A new history and geography of human genes informed by ancient DNA View Homepage


Ontology type: schema:MonetaryGrant     


Grant Info

YEARS

2010-2017

FUNDING AMOUNT

2998290 USD

ABSTRACT

A decade and a half ago, Luca Cavalli-Sforza and his colleagues published The History and Geography of Human Genes. This book provides an overview of the genetic relationships among present-day humans and remains the single most important reference on this topic. By current standards, the data described in the book are extremely limited. However, it is now possible, at reasonable cost, to generate orders of magnitude more data, and to extract genome-wide DNA sequences from ancient human fossils. Two large-scale data collections will be analyzed in this study. (a) Ancient DNA from Neandertal and early modern human bones will be sequenced, which will result in whole-genome sequences that will be analyzed as part of this study. (b) Whole genome-sequences will be generated for 45 present-day humans from nine populations, chosen to reflect deep lineages in humans. These data sets will make it possible to learn about ancient human genetic history at far greater resolution than has been achieved before. By analyzing the data, it should be possible to uncover, in detail, the relationship of Neandertals to present-day humans, and to address important issues that remain controversial, for example to obtain a genetic estimate of the date of the "Out-of-Africa" event, and to address the extent to which modern Europeans are descended from ancient Paleolithic populations that lived in Europe. The data will also be a valuable resource to the wider community of population geneticists. Adequate interpretation of such data requires knowledge of genetics, statistics, archaeology and physical anthropology. Consequently, an interdisciplinary team has been assembled to collaborate on this study. The data analysis will provide substantial new information about human origins. The specific objectives of this proposal are to: I. Analyze whole-genome sequences of DNA derived from Neandertal and early modern human bones. II. Generate 45 whole-genome sequences from nine diverse extant populations, providing a robust data set for analysis of deep lineages in modern humans. III. Analyze the new data together with earlier data to learn about phylogenetic relationships among extant and extinct humans, and interpret the results in light of information from other disciplines. The project will also have broader impacts outside of the specific research objectives. These include: providing training opportunities for post-docs, graduate students and undergraduates interested in the nexus between genetics, statistics, archaeology, and anthropology; making high quality genetic sequence data from diverse populations available to the broader scientific community and to the public; facilitating the publication of a new book, A New History and Geography of Human Genes, updating Cavalli-Sforza's 1994 book in the era of genomic-scale data. More... »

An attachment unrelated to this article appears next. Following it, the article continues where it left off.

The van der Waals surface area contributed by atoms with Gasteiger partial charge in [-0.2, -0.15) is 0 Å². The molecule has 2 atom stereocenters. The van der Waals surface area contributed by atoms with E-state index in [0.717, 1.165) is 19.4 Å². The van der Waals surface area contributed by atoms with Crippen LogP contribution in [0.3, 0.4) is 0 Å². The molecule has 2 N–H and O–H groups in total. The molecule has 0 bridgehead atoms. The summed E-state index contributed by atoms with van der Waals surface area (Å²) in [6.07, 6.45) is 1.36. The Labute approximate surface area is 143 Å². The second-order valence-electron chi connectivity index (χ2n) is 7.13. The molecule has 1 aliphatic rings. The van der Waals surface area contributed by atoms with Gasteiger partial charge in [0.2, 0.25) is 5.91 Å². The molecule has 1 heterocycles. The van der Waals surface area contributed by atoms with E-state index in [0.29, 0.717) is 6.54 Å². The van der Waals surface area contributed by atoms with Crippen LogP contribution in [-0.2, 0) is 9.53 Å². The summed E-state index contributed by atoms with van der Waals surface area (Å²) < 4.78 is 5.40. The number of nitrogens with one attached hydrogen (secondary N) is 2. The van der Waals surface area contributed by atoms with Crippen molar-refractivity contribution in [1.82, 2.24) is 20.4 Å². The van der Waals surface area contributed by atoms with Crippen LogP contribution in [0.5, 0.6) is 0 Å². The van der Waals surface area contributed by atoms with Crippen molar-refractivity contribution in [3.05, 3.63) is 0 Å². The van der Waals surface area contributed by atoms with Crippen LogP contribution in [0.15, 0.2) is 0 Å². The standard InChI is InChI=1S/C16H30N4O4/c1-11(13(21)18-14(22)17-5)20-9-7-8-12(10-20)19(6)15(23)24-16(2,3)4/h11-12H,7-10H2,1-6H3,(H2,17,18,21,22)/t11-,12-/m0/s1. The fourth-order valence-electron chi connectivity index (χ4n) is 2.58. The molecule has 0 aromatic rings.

URL

http://www.nsf.gov/awardsearch/showAward?AWD_ID=1032255&HistoricalAwards=false

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